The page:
We all complain about the state of Australian television, but how bad is it really?
Let's do this by rattling off a few of our pet peeves, and see how other countries compare.
Unless you're coughing up AU$70 to AU$110 every month for HD Foxtel, it's pretty safe to say that we're poorly served in this regard. Every free-to-air network has an HD channel at its disposal, but very little of the content shown on these channels comes close to qualifying as HD.
ABC News 24 is technically an HD service, but anyone who has ever tuned in, even on a small TV, will notice that its picture quality falls well short of what you'd see on many primary SD channels — this is presumably done to free up bandwidth for the higher-rating main channel, ABC1.
SBS HD is a simulcast of SBS1 and rarely ever transmits native HD content, which, given the broadcaster's exceptionally tight financial situation, isn't too much of a surprise. GEM and 7Mate primarily transmit alternative programming, targeted at females and males, respectively, but the amount of native HD content is thinner than Shane Warne's "regrown" hair.
It's sad to say that although it's fallen a long way from its glory days as an all-sports channel (think Nascar, baseball, gridiron, live Formula One and MotoGP), HD broadcaster One still has the widest offering of native HD content, including movies, Australian drama and some sport. So how does this meagre free-to-air HD offering compare to overseas?
Any way you try to cut it, we lag behind most of the developed world in terms of free-to-air HD broadcasting — though this wasn't always the case, just by the by. In the UK, anyone with the Freeview-compatible digital tuner can receive BBC HD, BBC One HD, ITV1 HD and Channel 4 HD. In the US, each of the four major networks originates its signal in either 1080i (CBS, NBC) or 720p (Fox, ABC); but, in the end, it's up to the local affiliate to transmit it at this resolution. A similar situation exists in Canada, while in New Zealand, TV One, TV2 and TV3 all broadcast in 1080i.
We've run a number of news stories recently about local networks spawning new data-casting services (WIN Gold, Seven's TV4Me and Nine's Extra) that primarily show infomercials. This is in addition to the infomercials that have taken over TV schedules from the midnight hour until sunrise, as well as the numerous product discussions that are littered across the post-breakfast TV landscape.
Flick on a TV in the US and you'll see that many network affiliates have filled their overnight and daytime schedules with many of the same infomercials that grace our airwaves. But you should be ever so thankful that the direct advertising of drugs is strictly forbidden in Australia. Though we still have a few annoying curios, such as men playing pianos with their penises', these are infinitely preferable to the drug adverts that infest every ad break in America, and seem to include more disclaimers than actual information about the drug.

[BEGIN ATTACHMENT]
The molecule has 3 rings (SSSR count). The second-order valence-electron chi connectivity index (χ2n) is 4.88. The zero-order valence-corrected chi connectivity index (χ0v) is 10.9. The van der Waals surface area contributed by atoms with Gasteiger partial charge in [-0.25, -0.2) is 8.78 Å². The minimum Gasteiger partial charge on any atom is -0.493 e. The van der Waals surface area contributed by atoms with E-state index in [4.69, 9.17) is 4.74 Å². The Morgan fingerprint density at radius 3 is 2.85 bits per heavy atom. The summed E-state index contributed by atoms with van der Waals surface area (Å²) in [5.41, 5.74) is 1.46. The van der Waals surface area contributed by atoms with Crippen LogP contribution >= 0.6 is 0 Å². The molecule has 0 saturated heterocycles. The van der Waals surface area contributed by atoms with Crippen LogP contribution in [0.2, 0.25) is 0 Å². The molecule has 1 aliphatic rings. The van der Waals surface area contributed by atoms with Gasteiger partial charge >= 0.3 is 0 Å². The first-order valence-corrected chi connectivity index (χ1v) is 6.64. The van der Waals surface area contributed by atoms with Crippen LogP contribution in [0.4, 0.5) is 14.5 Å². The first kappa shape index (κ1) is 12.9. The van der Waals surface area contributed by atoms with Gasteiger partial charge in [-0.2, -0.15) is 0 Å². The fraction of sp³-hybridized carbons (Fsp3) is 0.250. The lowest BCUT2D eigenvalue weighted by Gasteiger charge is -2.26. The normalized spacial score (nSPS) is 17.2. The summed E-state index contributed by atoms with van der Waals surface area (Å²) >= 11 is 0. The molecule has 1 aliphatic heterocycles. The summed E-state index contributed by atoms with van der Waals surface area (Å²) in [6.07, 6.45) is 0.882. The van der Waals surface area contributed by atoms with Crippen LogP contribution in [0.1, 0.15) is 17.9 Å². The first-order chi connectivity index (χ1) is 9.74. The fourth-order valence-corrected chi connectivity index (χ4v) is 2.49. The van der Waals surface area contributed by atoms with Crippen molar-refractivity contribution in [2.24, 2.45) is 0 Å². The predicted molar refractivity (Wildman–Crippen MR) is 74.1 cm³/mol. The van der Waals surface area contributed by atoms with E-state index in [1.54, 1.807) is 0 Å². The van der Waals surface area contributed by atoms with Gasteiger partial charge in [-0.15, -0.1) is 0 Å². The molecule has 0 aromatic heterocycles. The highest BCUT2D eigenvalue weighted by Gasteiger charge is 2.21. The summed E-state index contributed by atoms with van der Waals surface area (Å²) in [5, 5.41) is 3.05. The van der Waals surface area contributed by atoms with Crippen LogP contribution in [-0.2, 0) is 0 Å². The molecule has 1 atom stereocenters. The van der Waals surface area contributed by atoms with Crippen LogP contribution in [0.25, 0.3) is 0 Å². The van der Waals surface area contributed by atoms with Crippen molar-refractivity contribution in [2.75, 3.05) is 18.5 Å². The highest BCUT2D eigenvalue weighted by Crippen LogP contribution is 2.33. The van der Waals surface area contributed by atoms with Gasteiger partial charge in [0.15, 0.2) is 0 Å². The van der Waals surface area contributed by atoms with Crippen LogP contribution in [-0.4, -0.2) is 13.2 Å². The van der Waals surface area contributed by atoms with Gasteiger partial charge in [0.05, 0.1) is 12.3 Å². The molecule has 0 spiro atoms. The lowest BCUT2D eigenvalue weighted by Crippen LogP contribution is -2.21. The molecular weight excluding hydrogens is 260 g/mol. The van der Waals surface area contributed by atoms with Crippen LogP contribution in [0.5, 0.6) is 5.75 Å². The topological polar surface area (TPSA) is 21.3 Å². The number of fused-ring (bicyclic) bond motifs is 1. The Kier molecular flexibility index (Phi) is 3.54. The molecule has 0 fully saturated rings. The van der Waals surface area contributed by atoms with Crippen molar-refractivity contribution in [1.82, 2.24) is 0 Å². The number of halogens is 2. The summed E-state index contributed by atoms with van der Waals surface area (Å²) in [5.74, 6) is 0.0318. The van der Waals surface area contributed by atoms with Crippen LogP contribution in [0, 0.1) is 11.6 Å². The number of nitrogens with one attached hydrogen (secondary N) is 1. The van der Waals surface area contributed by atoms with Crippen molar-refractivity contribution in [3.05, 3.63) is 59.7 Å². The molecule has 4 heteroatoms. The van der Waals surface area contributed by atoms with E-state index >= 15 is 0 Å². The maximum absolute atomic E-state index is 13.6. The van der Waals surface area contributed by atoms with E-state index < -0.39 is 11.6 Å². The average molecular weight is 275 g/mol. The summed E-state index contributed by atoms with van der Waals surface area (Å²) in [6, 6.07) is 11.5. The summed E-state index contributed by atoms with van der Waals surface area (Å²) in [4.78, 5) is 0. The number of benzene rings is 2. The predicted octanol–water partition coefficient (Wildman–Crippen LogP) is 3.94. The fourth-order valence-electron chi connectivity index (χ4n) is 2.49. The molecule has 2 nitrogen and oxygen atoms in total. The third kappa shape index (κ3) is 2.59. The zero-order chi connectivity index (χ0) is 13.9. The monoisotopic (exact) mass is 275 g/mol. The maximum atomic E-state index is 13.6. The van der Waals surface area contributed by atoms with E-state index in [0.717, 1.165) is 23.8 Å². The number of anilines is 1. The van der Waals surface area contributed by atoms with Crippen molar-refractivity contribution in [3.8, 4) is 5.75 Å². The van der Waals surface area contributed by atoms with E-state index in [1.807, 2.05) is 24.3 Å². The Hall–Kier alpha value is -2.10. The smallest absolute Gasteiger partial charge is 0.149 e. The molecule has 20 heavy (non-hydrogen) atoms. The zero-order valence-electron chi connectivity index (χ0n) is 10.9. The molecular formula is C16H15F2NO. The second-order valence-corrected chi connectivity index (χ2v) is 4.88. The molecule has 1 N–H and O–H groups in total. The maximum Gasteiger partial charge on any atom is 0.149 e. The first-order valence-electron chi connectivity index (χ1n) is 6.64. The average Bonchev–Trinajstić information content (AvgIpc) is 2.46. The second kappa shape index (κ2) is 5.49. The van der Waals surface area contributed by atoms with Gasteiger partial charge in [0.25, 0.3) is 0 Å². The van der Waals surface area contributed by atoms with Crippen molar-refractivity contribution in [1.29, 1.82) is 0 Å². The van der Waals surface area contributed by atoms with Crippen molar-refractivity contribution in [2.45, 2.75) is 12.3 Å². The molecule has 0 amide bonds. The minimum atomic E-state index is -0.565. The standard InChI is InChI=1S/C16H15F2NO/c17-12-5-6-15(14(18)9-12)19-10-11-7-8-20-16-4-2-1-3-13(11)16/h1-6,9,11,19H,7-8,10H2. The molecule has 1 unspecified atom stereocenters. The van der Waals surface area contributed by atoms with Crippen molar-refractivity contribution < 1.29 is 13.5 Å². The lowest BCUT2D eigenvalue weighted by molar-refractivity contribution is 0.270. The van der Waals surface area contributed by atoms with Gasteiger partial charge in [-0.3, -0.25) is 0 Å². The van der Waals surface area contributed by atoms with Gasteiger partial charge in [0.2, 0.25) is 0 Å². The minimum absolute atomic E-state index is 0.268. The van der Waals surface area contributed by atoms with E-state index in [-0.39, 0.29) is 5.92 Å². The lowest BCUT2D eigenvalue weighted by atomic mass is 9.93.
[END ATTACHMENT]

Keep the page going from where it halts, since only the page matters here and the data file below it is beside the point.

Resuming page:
Over the ditch in NZ, they mightn't be suffering under the yoke of multiple dedicated free-to-air home shopping channels, but infomercials are dotted across the TV schedule — even on the state-run network.
Viewers in the UK can thank their proud history of public service broadcasting, even for commercial networks, as their regulator Ofcom only permits three hours of infomercials daily. To make up for this, however, commercial broadcasters have taken to airing interactive casino-like shows overnight.
On Australian TV, if you hate sport, there's probably too much of it going around. For others, though, it's one of the few times that Channel BitTorrent can't satisfy their needs. In terms of our major sports — rugby league and Australian rules in the winter and cricket in the summer — we're well served.
Under current broadcasting deals, there are three NRL matches and at least four AFL matches aired for free every week. For those craving the sight of leather on willow, every cricket home Test match and one-day international match is shown on free-to-air TV.
Compare this situation to the UK, where the average sports fan either has to find a pub or pay up for a Sky subscription, if they want to watch either Premier League football or cricket on television. And the situation in New Zealand is almost as bad, with pay-TV operator Sky mopping up all the sports TV rights that matter. Rugby, in the form of the Super 15 and the local ITM Cup, as well as international cricket, all air live on Sky, with selected matches being doled out on delayed coverage to the Sky-owned free-to-air network Prime.
Without going into issues of programming quality, a subjective debate that could go on for hours, the state of Australian TV isn't that bad. Yes, the state of HD is more developing than developed, and the quantity of infomercials seemingly rivals our population of poker machines — but, at least there's enough free sport to be had, no drug-pushing commercials and a distinct lack of TV gambling.